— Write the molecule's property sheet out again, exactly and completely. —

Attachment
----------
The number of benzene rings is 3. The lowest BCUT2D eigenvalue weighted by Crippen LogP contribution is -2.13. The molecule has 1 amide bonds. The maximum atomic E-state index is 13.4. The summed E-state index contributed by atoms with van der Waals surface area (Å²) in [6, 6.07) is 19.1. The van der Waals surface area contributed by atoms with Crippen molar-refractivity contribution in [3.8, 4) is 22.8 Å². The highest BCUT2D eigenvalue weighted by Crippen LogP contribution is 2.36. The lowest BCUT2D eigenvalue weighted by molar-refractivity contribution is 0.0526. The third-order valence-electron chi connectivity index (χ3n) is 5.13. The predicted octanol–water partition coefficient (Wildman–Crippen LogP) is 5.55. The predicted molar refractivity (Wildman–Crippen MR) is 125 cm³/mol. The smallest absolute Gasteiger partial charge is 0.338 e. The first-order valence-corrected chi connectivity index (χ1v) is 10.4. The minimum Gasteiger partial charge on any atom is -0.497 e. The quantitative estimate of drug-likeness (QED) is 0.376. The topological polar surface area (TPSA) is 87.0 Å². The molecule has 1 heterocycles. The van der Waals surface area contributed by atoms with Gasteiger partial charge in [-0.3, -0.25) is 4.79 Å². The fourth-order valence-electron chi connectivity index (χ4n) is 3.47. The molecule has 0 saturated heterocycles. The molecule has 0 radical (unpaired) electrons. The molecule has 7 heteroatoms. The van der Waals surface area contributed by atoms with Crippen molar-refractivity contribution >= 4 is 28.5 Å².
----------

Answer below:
The number of benzene rings is 3. The lowest BCUT2D eigenvalue weighted by Crippen LogP contribution is -2.13. The molecule has 1 amide bonds. The maximum atomic E-state index is 13.4. The summed E-state index contributed by atoms with van der Waals surface area (Å²) in [6, 6.07) is 19.1. The van der Waals surface area contributed by atoms with Crippen molar-refractivity contribution in [3.8, 4) is 22.8 Å². The highest BCUT2D eigenvalue weighted by Crippen LogP contribution is 2.36. The lowest BCUT2D eigenvalue weighted by molar-refractivity contribution is 0.0526. The third-order valence-electron chi connectivity index (χ3n) is 5.13. The predicted octanol–water partition coefficient (Wildman–Crippen LogP) is 5.55. The predicted molar refractivity (Wildman–Crippen MR) is 125 cm³/mol. The smallest absolute Gasteiger partial charge is 0.338 e. The first-order valence-corrected chi connectivity index (χ1v) is 10.4. The minimum Gasteiger partial charge on any atom is -0.497 e. The quantitative estimate of drug-likeness (QED) is 0.376. The topological polar surface area (TPSA) is 87.0 Å². The molecule has 1 heterocycles. The van der Waals surface area contributed by atoms with Gasteiger partial charge in [-0.3, -0.25) is 4.79 Å². The fourth-order valence-electron chi connectivity index (χ4n) is 3.47. The molecule has 0 saturated heterocycles. The molecule has 0 radical (unpaired) electrons. The molecule has 7 heteroatoms. The van der Waals surface area contributed by atoms with Crippen molar-refractivity contribution >= 4 is 28.5 Å².